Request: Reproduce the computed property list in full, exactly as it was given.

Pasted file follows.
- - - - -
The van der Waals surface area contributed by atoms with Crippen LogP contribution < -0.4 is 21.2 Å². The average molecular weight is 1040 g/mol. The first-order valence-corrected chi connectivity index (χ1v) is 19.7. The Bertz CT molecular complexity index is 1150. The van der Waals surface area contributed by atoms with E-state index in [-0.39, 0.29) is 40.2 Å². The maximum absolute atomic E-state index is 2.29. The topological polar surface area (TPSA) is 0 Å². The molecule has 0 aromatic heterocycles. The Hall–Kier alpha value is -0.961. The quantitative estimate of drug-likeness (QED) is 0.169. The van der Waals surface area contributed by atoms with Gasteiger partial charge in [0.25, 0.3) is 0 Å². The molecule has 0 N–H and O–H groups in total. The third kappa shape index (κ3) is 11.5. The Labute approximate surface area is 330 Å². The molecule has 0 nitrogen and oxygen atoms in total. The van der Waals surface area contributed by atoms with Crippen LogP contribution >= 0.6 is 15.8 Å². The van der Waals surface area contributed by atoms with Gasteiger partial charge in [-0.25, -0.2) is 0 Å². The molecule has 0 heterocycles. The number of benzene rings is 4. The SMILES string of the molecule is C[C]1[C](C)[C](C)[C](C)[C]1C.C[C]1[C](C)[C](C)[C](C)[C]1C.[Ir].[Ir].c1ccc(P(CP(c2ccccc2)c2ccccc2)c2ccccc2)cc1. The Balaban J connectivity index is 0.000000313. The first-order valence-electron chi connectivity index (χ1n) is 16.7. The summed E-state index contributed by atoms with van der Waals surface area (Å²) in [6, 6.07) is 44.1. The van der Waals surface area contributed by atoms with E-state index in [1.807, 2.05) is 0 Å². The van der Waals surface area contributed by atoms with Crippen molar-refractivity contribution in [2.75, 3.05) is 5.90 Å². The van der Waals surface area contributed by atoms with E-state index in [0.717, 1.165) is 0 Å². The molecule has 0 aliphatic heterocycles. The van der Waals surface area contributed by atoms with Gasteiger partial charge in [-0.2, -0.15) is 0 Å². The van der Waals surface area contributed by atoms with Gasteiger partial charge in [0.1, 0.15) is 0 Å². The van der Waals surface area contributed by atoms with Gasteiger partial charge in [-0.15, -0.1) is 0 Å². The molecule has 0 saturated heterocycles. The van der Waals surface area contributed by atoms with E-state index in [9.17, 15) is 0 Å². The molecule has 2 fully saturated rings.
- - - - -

The van der Waals surface area contributed by atoms with Crippen LogP contribution < -0.4 is 21.2 Å². The average molecular weight is 1040 g/mol. The first-order valence-corrected chi connectivity index (χ1v) is 19.7. The Bertz CT molecular complexity index is 1150. The van der Waals surface area contributed by atoms with E-state index in [-0.39, 0.29) is 40.2 Å². The maximum absolute atomic E-state index is 2.29. The topological polar surface area (TPSA) is 0 Å². The molecule has 0 aromatic heterocycles. The Hall–Kier alpha value is -0.961. The quantitative estimate of drug-likeness (QED) is 0.169. The van der Waals surface area contributed by atoms with Gasteiger partial charge in [0.25, 0.3) is 0 Å². The molecule has 0 N–H and O–H groups in total. The third kappa shape index (κ3) is 11.5. The Labute approximate surface area is 330 Å². The molecule has 0 nitrogen and oxygen atoms in total. The van der Waals surface area contributed by atoms with Crippen LogP contribution >= 0.6 is 15.8 Å². The van der Waals surface area contributed by atoms with Gasteiger partial charge in [-0.25, -0.2) is 0 Å². The molecule has 0 heterocycles. The number of benzene rings is 4. The SMILES string of the molecule is C[C]1[C](C)[C](C)[C](C)[C]1C.C[C]1[C](C)[C](C)[C](C)[C]1C.[Ir].[Ir].c1ccc(P(CP(c2ccccc2)c2ccccc2)c2ccccc2)cc1. The Balaban J connectivity index is 0.000000313. The first-order valence-electron chi connectivity index (χ1n) is 16.7. The summed E-state index contributed by atoms with van der Waals surface area (Å²) in [6, 6.07) is 44.1. The van der Waals surface area contributed by atoms with E-state index in [1.807, 2.05) is 0 Å². The van der Waals surface area contributed by atoms with Crippen molar-refractivity contribution in [2.75, 3.05) is 5.90 Å². The van der Waals surface area contributed by atoms with E-state index in [0.717, 1.165) is 0 Å². The molecule has 0 aliphatic heterocycles. The van der Waals surface area contributed by atoms with Gasteiger partial charge in [-0.2, -0.15) is 0 Å². The van der Waals surface area contributed by atoms with Gasteiger partial charge in [0.1, 0.15) is 0 Å². The van der Waals surface area contributed by atoms with Gasteiger partial charge in [-0.15, -0.1) is 0 Å². The molecule has 0 saturated heterocycles. The van der Waals surface area contributed by atoms with E-state index in [9.17, 15) is 0 Å². The molecule has 2 fully saturated rings.